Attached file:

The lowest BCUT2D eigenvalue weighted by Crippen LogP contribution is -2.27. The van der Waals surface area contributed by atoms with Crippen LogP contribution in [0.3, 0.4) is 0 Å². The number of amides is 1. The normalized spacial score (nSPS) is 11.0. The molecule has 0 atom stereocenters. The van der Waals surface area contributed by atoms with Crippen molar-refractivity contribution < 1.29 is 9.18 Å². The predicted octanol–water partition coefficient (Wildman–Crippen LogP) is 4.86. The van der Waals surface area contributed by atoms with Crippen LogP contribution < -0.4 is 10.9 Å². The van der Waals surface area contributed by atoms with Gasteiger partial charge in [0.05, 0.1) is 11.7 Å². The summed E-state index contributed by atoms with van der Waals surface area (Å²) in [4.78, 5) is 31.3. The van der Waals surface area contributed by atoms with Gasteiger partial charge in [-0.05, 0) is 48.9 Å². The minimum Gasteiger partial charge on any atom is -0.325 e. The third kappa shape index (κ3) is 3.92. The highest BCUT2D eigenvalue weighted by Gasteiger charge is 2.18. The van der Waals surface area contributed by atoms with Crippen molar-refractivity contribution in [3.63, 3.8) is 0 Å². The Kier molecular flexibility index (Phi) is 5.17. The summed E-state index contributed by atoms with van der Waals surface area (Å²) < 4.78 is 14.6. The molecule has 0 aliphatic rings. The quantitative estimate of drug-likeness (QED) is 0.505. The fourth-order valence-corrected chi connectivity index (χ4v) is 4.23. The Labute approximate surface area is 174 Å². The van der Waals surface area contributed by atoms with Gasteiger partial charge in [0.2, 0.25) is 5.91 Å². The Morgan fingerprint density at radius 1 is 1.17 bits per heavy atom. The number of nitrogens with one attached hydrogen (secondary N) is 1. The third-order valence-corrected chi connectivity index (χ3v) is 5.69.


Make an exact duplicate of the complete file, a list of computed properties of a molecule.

The lowest BCUT2D eigenvalue weighted by Crippen LogP contribution is -2.27. The van der Waals surface area contributed by atoms with Crippen LogP contribution in [0.3, 0.4) is 0 Å². The number of amides is 1. The normalized spacial score (nSPS) is 11.0. The molecule has 0 atom stereocenters. The van der Waals surface area contributed by atoms with Crippen molar-refractivity contribution < 1.29 is 9.18 Å². The predicted octanol–water partition coefficient (Wildman–Crippen LogP) is 4.86. The van der Waals surface area contributed by atoms with Crippen LogP contribution < -0.4 is 10.9 Å². The van der Waals surface area contributed by atoms with Gasteiger partial charge in [0.05, 0.1) is 11.7 Å². The summed E-state index contributed by atoms with van der Waals surface area (Å²) in [4.78, 5) is 31.3. The van der Waals surface area contributed by atoms with Gasteiger partial charge in [-0.05, 0) is 48.9 Å². The minimum Gasteiger partial charge on any atom is -0.325 e. The third kappa shape index (κ3) is 3.92. The highest BCUT2D eigenvalue weighted by Gasteiger charge is 2.18. The van der Waals surface area contributed by atoms with Crippen molar-refractivity contribution in [3.63, 3.8) is 0 Å². The Kier molecular flexibility index (Phi) is 5.17. The summed E-state index contributed by atoms with van der Waals surface area (Å²) < 4.78 is 14.6. The molecule has 0 aliphatic rings. The quantitative estimate of drug-likeness (QED) is 0.505. The fourth-order valence-corrected chi connectivity index (χ4v) is 4.23. The Labute approximate surface area is 174 Å². The van der Waals surface area contributed by atoms with Gasteiger partial charge in [0.2, 0.25) is 5.91 Å². The Morgan fingerprint density at radius 1 is 1.17 bits per heavy atom. The number of nitrogens with one attached hydrogen (secondary N) is 1. The third-order valence-corrected chi connectivity index (χ3v) is 5.69.